The Foreign Investment Law is set to be introduced at a critical time. It will function as a fundamental law in the country’s foreign investment sector and an essential part of China’s new round of reform and opening up, according to Jiang Ying, a member of the Chinese People's Political Consultative Conference National Committee and also the Vice Chief Executive Officer of Deloitte, a global accounting organization.
“The Foreign Investment Law covers the promotion, protection, administration and legal responsibilities of foreign investment,” Jiang said to Beijing Review on March 9. “It will enhance foreign investors’ confidence to boost their investment in China.”
China has previously issued three laws for Chinese-foreign joint ventures and wholly foreign-owned companies in 1970s and 1980s. These were the Law on Chinese-Foreign Equity Joint Ventures, Law on Non-Equity Joint Ventures (or Contractual Joint Ventures) and Law on Wholly Foreign-Owned Enterprises. But as China continued to develop, these laws proved ineffective with the changed times.
The research and revision work started in 2011, followed by the first inspection and comments by the public in 2015. In December 2018, the draft Foreign Investment Law was reviewed. On the same day, the draft was available for public inspection and people were encouraged to leave comments before February 24.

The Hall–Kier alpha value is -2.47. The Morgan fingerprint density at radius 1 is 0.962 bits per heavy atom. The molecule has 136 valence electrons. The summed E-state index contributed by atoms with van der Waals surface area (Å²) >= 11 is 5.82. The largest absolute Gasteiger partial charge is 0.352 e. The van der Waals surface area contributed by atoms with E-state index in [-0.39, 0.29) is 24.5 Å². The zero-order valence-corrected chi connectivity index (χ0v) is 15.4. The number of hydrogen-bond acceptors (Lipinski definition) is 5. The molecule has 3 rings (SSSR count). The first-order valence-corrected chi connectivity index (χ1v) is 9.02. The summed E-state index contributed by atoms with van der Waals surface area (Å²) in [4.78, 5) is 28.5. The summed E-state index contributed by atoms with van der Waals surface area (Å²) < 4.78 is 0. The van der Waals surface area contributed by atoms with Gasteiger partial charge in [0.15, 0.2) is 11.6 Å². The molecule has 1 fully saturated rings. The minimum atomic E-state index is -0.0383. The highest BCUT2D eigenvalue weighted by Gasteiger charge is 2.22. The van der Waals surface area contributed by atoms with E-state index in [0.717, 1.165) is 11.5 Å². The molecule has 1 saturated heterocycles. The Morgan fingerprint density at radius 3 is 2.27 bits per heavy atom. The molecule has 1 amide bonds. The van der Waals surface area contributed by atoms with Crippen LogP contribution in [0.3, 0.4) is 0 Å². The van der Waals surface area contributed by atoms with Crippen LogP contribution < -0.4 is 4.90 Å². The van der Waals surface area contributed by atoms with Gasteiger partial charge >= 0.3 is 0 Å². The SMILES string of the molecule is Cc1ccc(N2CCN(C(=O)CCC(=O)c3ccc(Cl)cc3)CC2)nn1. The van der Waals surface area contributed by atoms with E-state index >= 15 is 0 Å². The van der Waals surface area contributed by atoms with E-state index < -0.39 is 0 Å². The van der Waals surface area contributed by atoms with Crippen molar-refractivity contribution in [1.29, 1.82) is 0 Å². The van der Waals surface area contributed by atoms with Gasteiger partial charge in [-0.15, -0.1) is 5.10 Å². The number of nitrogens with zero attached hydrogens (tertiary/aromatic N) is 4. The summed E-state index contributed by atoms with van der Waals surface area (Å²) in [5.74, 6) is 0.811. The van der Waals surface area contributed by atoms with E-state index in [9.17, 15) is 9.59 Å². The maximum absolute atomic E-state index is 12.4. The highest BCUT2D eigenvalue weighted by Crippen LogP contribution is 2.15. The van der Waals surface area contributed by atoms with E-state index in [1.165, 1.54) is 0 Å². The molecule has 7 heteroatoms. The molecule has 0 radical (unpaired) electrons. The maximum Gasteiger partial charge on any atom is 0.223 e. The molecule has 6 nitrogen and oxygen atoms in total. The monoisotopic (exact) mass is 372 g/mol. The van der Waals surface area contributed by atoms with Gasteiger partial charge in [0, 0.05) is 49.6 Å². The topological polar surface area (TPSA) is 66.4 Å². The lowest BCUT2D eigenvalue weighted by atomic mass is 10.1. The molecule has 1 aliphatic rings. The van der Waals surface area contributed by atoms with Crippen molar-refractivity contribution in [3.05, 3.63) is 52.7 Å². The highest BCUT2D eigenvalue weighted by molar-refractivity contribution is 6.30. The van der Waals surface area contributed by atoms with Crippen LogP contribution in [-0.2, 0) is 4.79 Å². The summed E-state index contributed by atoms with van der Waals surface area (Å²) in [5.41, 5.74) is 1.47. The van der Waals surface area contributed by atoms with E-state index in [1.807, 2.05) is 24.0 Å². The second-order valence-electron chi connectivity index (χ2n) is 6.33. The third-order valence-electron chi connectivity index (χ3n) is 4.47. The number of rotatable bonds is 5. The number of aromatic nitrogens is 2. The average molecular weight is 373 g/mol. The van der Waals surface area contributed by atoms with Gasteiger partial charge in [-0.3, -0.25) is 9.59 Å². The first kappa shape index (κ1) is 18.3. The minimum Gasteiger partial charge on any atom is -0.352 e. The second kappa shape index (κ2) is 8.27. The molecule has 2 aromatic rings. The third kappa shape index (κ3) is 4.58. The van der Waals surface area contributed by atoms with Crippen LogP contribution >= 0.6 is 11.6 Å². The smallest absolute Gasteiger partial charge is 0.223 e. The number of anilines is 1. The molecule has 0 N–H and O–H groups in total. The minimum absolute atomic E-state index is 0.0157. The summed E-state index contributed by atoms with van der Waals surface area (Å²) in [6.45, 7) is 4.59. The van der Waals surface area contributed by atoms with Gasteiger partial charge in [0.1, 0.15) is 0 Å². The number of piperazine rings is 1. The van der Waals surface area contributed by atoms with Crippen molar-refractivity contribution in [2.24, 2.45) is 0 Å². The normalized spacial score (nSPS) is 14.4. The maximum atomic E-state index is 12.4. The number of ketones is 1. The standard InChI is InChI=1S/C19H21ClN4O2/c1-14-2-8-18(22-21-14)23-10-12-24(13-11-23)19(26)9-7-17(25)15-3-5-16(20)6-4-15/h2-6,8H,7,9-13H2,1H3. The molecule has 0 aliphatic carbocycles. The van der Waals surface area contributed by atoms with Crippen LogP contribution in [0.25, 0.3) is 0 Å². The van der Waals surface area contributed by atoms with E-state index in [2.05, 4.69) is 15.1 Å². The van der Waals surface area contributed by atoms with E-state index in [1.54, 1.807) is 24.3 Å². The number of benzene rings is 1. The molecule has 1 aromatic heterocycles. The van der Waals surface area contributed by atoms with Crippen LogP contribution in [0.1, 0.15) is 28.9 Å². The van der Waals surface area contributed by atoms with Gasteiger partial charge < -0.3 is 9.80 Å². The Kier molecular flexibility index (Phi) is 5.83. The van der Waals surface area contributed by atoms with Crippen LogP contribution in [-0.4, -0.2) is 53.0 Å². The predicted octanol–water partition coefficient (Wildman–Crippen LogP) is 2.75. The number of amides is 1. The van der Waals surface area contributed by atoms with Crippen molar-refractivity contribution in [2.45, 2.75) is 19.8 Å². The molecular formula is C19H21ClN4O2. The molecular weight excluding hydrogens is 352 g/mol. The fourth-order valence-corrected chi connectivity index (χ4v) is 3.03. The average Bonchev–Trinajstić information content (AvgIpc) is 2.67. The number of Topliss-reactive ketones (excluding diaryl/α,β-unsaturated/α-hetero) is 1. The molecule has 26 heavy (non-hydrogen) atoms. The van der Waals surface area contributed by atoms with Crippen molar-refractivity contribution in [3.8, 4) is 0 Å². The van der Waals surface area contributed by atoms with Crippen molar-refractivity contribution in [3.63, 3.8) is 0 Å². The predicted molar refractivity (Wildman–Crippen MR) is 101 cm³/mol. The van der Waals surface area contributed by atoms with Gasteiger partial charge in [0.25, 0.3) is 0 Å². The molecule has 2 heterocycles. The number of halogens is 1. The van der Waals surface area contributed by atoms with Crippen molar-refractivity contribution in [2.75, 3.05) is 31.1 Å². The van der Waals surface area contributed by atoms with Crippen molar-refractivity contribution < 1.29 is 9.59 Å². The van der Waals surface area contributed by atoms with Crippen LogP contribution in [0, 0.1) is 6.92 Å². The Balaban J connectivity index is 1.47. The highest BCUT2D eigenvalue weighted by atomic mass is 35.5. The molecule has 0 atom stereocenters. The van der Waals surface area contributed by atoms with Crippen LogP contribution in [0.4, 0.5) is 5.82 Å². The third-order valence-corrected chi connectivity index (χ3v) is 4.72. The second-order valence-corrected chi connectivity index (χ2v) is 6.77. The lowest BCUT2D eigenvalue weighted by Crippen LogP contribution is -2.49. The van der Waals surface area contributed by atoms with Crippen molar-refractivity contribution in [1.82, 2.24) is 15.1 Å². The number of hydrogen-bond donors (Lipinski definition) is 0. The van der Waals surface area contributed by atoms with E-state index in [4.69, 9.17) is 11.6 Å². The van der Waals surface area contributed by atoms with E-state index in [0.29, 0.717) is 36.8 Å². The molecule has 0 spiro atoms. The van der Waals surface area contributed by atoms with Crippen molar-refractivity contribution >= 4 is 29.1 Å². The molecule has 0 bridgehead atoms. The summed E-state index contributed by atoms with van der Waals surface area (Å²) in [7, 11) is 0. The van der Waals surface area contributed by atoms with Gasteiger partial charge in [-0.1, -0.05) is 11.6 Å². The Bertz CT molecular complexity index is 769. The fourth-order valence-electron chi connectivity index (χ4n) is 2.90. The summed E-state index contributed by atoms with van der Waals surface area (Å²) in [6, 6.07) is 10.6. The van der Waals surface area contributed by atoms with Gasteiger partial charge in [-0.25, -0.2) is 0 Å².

Compared with existing laws, the Foreign Investment Law is much more detailed and broader, and offers far more advantages. For example, it pays more attention to the admission principles of foreign investment and protection as well as the management of related enterprises.
However, some issues remain unsettled from the perspective of the legislature, Jiang said. Firstly, how to achieve a smooth transition from the existing laws should be carefully handled. Secondly, rules related to the free remittance of foreign investors’ profits and other legal income should be detailed and expounded. Thirdly, the foreign investment information reporting system and security review system require more detailed regulation.
Last but not least, preferential policies for foreign investors may give them super-national treatment in specific areas. Correspondingly, investment services for domestic enterprises should also be promoted to ensure a fair market atmosphere. Jiang added that without these measures, there is the possibility of unfair competition between domestic and foreign capital.
The draft was submitted to the Second Session of the 13th National People's Congress on March 8 and will be deliberated on March 15.
Source: Beijing Review